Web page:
Through the experience of our own limitations our unhelpful habits become visible.
Regretfully we live in a cultural narrative that makes this ‘seeing’ difficult and in our blindness, we continue to strengthen the very things that weaken us.
Why? Well, there’s a payoff. That payoff can be early success driven by an agile mind and smart navigation. Early recognition as someone achieving great things. And such achievement attracts rewards. Status, success, promotion, recognition, opportunity. By default it also crafts a particular world around us. This becomes a kind of reality we exist within. Over time, we exist within it, blindly. Addicted to the payoff, we shape our inner world to deliver more of the same. To the outside world, this looks like success. It becomes the bubble we live in.
In this existence we move with, and towards forces that affirm our reality – those people that confirm our view of the world. We’re attracted to those who we perceive can contribute to our own expansion. We have unwittingly become addicted to ourselves, our world view and our success.
We pick through our outside influences with great care. At the same time as we collude with those that affirm our version of reality, we tend to diminish, block and be blind to those forces and characters that challenge our version of reality. We move to control or eliminate the things that challenge our sense of ‘how things should be’. Our choices build walls to protect the reality we have generated.
A question though?
Is it possible that in this very narrowing of our interpretation and experience of ‘reality’, we have accidentally cut ourselves off from the richness and diversity of the limitless other existences, points of view and opportunities?
Perhaps, and yet this is often not the experience. The fortress has become so strong that often it seems impenetrable – invisible – and it takes a kind of crisis to shift it. Not one we plan. As we mature, and in the exploration of ourselves in relation to leadership, special messages and messengers are sent to rock our version of reality – this can feel like that crisis – and we resist, struggling for control against something (or someone) that some part of us knows is no longer controllable.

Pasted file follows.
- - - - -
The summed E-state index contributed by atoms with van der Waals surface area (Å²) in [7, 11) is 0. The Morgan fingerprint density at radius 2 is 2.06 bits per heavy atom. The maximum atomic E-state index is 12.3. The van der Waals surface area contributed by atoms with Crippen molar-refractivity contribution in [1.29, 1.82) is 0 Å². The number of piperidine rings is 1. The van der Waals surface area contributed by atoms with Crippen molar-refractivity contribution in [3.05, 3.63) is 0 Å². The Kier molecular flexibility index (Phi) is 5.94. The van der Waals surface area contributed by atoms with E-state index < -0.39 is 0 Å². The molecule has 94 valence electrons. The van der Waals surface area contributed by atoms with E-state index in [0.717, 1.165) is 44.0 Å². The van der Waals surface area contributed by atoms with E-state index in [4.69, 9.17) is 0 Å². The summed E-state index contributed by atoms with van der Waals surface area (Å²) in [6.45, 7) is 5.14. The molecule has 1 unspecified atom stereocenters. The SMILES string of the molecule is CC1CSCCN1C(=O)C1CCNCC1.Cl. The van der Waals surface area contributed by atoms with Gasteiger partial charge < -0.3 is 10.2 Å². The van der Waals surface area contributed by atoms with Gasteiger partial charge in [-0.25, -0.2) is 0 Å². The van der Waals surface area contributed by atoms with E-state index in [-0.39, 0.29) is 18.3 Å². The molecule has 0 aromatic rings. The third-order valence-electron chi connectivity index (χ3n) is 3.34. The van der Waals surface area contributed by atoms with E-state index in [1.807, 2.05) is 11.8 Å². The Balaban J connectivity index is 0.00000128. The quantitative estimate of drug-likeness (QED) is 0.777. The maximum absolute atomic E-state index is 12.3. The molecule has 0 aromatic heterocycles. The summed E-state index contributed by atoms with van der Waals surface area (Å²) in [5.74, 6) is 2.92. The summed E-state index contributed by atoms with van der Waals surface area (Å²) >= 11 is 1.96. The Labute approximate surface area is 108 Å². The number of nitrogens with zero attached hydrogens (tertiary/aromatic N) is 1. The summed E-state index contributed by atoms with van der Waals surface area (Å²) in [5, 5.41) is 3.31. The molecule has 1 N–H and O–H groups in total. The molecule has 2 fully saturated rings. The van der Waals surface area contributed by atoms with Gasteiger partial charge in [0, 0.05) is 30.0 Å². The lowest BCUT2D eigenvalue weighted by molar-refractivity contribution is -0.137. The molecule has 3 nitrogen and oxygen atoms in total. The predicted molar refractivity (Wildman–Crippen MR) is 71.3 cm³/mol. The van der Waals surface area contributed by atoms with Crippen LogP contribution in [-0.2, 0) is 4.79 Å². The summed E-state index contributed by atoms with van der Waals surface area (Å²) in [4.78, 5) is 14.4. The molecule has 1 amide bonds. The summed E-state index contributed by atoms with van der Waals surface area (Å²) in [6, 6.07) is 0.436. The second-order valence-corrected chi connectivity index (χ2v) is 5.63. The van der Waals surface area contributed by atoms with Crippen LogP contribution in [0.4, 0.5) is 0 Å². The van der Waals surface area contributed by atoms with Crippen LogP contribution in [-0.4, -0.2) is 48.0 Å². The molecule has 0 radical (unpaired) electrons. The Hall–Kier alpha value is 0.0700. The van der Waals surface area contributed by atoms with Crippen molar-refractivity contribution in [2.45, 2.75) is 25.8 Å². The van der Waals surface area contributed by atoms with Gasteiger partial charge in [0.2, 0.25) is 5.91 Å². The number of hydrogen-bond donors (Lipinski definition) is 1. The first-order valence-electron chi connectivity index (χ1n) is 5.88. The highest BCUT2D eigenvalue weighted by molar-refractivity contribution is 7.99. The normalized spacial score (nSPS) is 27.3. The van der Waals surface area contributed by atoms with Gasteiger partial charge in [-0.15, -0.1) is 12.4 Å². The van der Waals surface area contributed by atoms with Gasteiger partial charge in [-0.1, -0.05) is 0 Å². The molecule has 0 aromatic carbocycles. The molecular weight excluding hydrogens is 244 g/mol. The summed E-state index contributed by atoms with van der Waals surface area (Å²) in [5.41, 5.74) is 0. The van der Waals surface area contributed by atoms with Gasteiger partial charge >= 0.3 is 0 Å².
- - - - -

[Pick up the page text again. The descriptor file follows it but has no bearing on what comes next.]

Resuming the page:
For the leader – and often the most successful leaders – cracks first manifest as things missing ‘out there’ in the world. We’re convinced it is not us that’s the problem, it is the world (and others in it), that won’t conform with what we want and how we believe it should be.
We might feel frustration with self. Frustration at the limitations of others. Staunch commitment to certain ways things should be. Rejection of other points of view. Discounting of ideas. Singular focus on a result or goal. Certainty of the way to get there. Disbelief at how long it takes everyone else around us to arrive at the ‘obvious’. Resentment at how long it takes the system (team, organisation) to mobilise.
Our version of reality cracks for good reason. The very thing we once believed was a magical success formula …. turns out to be a prison. We have come to build our world as controllable, predictable, certain but we’re fighting a fluid, fast moving feast of change and disruption and we HAVE to see that to be able to navigate it.
At some stage the habitual thinking and habitual responses we act out start to undermine how we feel about ourselves, how we interact with others and the possibilities we create (and close down) as a leader acting from our limitation and our blindness. Our willingness and capacity to wake from this fog is the thing we want to explore. The ego is unlikely to surrender easily.